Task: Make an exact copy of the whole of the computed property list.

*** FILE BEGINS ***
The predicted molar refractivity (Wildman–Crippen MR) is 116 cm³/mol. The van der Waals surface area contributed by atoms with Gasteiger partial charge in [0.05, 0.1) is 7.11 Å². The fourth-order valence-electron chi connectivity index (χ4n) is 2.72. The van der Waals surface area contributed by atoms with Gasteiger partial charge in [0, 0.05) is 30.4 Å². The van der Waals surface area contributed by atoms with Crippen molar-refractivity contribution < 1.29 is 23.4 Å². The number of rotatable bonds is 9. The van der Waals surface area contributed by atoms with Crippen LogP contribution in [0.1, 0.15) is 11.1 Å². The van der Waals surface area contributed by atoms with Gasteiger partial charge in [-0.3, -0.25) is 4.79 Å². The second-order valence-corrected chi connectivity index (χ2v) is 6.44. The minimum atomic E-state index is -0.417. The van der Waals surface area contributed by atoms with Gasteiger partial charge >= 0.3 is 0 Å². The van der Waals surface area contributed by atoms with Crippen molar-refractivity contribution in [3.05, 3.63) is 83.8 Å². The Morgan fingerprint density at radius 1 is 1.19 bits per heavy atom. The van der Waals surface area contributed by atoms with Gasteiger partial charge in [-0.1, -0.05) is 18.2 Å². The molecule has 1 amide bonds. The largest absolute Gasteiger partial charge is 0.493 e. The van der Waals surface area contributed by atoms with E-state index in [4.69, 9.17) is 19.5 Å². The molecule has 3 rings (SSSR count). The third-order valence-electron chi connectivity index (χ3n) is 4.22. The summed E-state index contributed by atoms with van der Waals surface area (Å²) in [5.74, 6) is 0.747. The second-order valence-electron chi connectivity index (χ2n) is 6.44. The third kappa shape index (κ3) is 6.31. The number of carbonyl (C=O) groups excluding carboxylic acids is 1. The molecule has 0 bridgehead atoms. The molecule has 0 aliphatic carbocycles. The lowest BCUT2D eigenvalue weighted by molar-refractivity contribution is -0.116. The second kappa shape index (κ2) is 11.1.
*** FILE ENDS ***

The predicted molar refractivity (Wildman–Crippen MR) is 116 cm³/mol. The van der Waals surface area contributed by atoms with Gasteiger partial charge in [0.05, 0.1) is 7.11 Å². The fourth-order valence-electron chi connectivity index (χ4n) is 2.72. The van der Waals surface area contributed by atoms with Gasteiger partial charge in [0, 0.05) is 30.4 Å². The van der Waals surface area contributed by atoms with Crippen molar-refractivity contribution < 1.29 is 23.4 Å². The number of rotatable bonds is 9. The van der Waals surface area contributed by atoms with Crippen LogP contribution in [0.1, 0.15) is 11.1 Å². The van der Waals surface area contributed by atoms with Gasteiger partial charge in [-0.3, -0.25) is 4.79 Å². The second-order valence-corrected chi connectivity index (χ2v) is 6.44. The minimum atomic E-state index is -0.417. The van der Waals surface area contributed by atoms with Gasteiger partial charge >= 0.3 is 0 Å². The van der Waals surface area contributed by atoms with Crippen molar-refractivity contribution in [3.05, 3.63) is 83.8 Å². The Morgan fingerprint density at radius 1 is 1.19 bits per heavy atom. The van der Waals surface area contributed by atoms with Gasteiger partial charge in [-0.1, -0.05) is 18.2 Å². The molecule has 1 amide bonds. The largest absolute Gasteiger partial charge is 0.493 e. The van der Waals surface area contributed by atoms with E-state index in [4.69, 9.17) is 19.5 Å². The molecule has 3 rings (SSSR count). The third-order valence-electron chi connectivity index (χ3n) is 4.22. The summed E-state index contributed by atoms with van der Waals surface area (Å²) in [5.74, 6) is 0.747. The second-order valence-electron chi connectivity index (χ2n) is 6.44. The third kappa shape index (κ3) is 6.31. The number of carbonyl (C=O) groups excluding carboxylic acids is 1. The molecule has 0 bridgehead atoms. The molecule has 0 aliphatic carbocycles. The lowest BCUT2D eigenvalue weighted by molar-refractivity contribution is -0.116. The second kappa shape index (κ2) is 11.1.